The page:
RG: The students began their search for picture books translated from any language into English published within the past five years or so. The students’ individual tastes guided the initial search. Because of the students’ interest in Spanish, books that had been translated from Spanish appeared more than any other language. We would talk about the books, keeping some for the list and moving others for another time. The students suggested multilingual books. Multilingual books remind us that even though translation gives us books that were born in a language we do not read in a language we do read, translation is about having awareness of languages other than the ones we know. Recognition of those languages might lead us to language learning. The section “See Languages” features multilingual books. Articulating this section’s aim and relationship to translation in a description, was one of the most challenging and revealing moments in our preparation.

WKL:  How did you choose the particular books?

RG: The Eric Carle Museum gave us the structure of the exhibition: one main theme, three subthemes, and about 12 to 15 titles in each section. We put this exhibition together when Covid restrictions did not allow students all the freedoms they previously had. No weekend trips to bookstores. We even had to get special permission to get off campus to visit the Eric Carle Museum, a few miles down the road. Choosing the exhibition’s theme, subthemes, and picture books all happened simultaneously at first. We discussed what we wanted to share about translation with the general public, and shared with each other the picture books that had interested us. The students found book lists and reviews via sources on the internet. We took recommendations from classroom guests. The Eric Carle Museum suggested titles. As the book list grew, the theme and subthemes emerged. The subthemes–”Meet Translators,” “See Languages,” and “Expand the Story”–as well as a desire to represent many languages, while honoring our personal preferences, influenced our final selection.

In “Meet Translators,” how would we emphasize translators as key players in the book world since all the books in the exhibition have at least one translator? We chose four translators who have dynamic professional profiles. Ruth Ahmedzai Kemp, Daniel Hahn, Lawrence Schimel, and Helen Wang were selected for several reasons including their books already being part of the book list and because of the variety of languages they collectively represent.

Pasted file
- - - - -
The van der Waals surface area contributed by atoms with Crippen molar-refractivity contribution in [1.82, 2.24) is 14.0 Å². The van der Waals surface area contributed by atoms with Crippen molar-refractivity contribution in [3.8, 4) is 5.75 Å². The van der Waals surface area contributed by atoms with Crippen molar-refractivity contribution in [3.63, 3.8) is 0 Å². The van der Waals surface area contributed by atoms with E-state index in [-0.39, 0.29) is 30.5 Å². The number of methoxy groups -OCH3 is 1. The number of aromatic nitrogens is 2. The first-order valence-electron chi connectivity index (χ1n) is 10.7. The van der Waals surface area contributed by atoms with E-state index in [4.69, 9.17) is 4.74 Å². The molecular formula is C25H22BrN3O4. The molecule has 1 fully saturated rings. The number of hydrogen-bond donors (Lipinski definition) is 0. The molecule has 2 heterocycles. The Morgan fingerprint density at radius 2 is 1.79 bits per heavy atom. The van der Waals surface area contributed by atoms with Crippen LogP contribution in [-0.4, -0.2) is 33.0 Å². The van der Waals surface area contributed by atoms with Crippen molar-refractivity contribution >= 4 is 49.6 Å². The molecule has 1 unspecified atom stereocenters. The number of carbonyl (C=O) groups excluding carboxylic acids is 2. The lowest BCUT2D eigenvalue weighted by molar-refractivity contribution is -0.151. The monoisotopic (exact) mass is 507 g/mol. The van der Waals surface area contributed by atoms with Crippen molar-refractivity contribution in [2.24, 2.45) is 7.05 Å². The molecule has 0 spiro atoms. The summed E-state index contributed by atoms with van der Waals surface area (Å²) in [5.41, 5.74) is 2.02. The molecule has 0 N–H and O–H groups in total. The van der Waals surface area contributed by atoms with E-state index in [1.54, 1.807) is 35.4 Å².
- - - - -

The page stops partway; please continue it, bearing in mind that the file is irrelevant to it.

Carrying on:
We included surprises to touch on the complexities of translation. In “Meet Translators,” we have Lawrence’s book Bedtime, Not Playtime in Catalan, English, and Spanish. Each language has its own book and all three are by Lawrence. Our visitors might ask “Which did Lawrence write first?” “Is he the translator of the subsequent versions?” In “See Languages,” we include a bilingual book in French and Arabic as a reminder that not everything is always in English. Our visitors who do not know French and Arabic might ask themselves what it is like to confront a text they cannot read. How does it feel when translation is not available when you need it?

WKL:  What has the response been?

RG: The larger community is supportive and has been asking if we would consider expanding the exhibition. When we presented the exhibition to the Eric Carle Museum staff, questions came up about cataloging translations. The early invitation from Patricia Billings, a trustee of Outside in World, and Professor Sophie Heywood, co-director of the Centre for Book Cultures and Publishing at the University of Reading, to present the exhibition on its opening day via a webinar was exciting!